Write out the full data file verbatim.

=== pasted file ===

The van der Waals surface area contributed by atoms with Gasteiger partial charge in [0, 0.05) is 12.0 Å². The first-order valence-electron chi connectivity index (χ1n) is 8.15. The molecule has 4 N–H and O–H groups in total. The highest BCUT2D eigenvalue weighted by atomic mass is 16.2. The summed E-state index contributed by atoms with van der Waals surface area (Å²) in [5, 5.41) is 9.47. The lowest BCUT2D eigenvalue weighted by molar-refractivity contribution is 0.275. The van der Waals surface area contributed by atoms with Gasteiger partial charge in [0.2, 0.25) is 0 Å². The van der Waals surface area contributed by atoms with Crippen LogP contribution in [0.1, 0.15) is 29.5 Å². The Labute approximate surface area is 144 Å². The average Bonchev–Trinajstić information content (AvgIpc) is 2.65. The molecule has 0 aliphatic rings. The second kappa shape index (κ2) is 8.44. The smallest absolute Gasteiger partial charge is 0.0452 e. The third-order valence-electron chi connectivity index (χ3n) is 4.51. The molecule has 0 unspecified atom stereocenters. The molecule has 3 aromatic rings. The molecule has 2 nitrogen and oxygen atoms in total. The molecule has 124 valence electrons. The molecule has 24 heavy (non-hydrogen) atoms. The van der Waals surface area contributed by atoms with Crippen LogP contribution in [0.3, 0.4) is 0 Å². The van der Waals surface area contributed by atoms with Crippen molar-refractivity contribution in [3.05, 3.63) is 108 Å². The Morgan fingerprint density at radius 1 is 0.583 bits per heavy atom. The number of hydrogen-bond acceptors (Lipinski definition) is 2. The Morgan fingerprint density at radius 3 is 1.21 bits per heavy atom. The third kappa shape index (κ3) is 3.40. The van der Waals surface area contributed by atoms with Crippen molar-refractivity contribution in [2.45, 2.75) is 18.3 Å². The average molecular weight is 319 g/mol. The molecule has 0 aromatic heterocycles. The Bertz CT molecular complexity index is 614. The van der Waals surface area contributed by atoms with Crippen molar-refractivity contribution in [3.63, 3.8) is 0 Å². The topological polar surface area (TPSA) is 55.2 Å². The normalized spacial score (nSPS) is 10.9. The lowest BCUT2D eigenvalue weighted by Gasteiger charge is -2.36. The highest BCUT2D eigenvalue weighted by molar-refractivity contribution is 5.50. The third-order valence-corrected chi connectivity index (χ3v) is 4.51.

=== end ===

The van der Waals surface area contributed by atoms with Gasteiger partial charge in [0, 0.05) is 12.0 Å². The first-order valence-electron chi connectivity index (χ1n) is 8.15. The molecule has 4 N–H and O–H groups in total. The highest BCUT2D eigenvalue weighted by atomic mass is 16.2. The summed E-state index contributed by atoms with van der Waals surface area (Å²) in [5, 5.41) is 9.47. The lowest BCUT2D eigenvalue weighted by molar-refractivity contribution is 0.275. The van der Waals surface area contributed by atoms with Gasteiger partial charge in [0.2, 0.25) is 0 Å². The van der Waals surface area contributed by atoms with Crippen LogP contribution in [0.1, 0.15) is 29.5 Å². The Labute approximate surface area is 144 Å². The average Bonchev–Trinajstić information content (AvgIpc) is 2.65. The molecule has 0 aliphatic rings. The second kappa shape index (κ2) is 8.44. The smallest absolute Gasteiger partial charge is 0.0452 e. The third-order valence-electron chi connectivity index (χ3n) is 4.51. The molecule has 0 unspecified atom stereocenters. The molecule has 3 aromatic rings. The molecule has 2 nitrogen and oxygen atoms in total. The molecule has 124 valence electrons. The molecule has 24 heavy (non-hydrogen) atoms. The van der Waals surface area contributed by atoms with Crippen LogP contribution in [0.3, 0.4) is 0 Å². The van der Waals surface area contributed by atoms with Crippen molar-refractivity contribution in [3.05, 3.63) is 108 Å². The Morgan fingerprint density at radius 1 is 0.583 bits per heavy atom. The number of hydrogen-bond acceptors (Lipinski definition) is 2. The Morgan fingerprint density at radius 3 is 1.21 bits per heavy atom. The third kappa shape index (κ3) is 3.40. The van der Waals surface area contributed by atoms with Crippen molar-refractivity contribution in [2.45, 2.75) is 18.3 Å². The average molecular weight is 319 g/mol. The molecule has 0 aromatic heterocycles. The Bertz CT molecular complexity index is 614. The van der Waals surface area contributed by atoms with Crippen molar-refractivity contribution in [3.63, 3.8) is 0 Å². The topological polar surface area (TPSA) is 55.2 Å². The normalized spacial score (nSPS) is 10.9. The lowest BCUT2D eigenvalue weighted by Gasteiger charge is -2.36. The highest BCUT2D eigenvalue weighted by molar-refractivity contribution is 5.50. The third-order valence-corrected chi connectivity index (χ3v) is 4.51.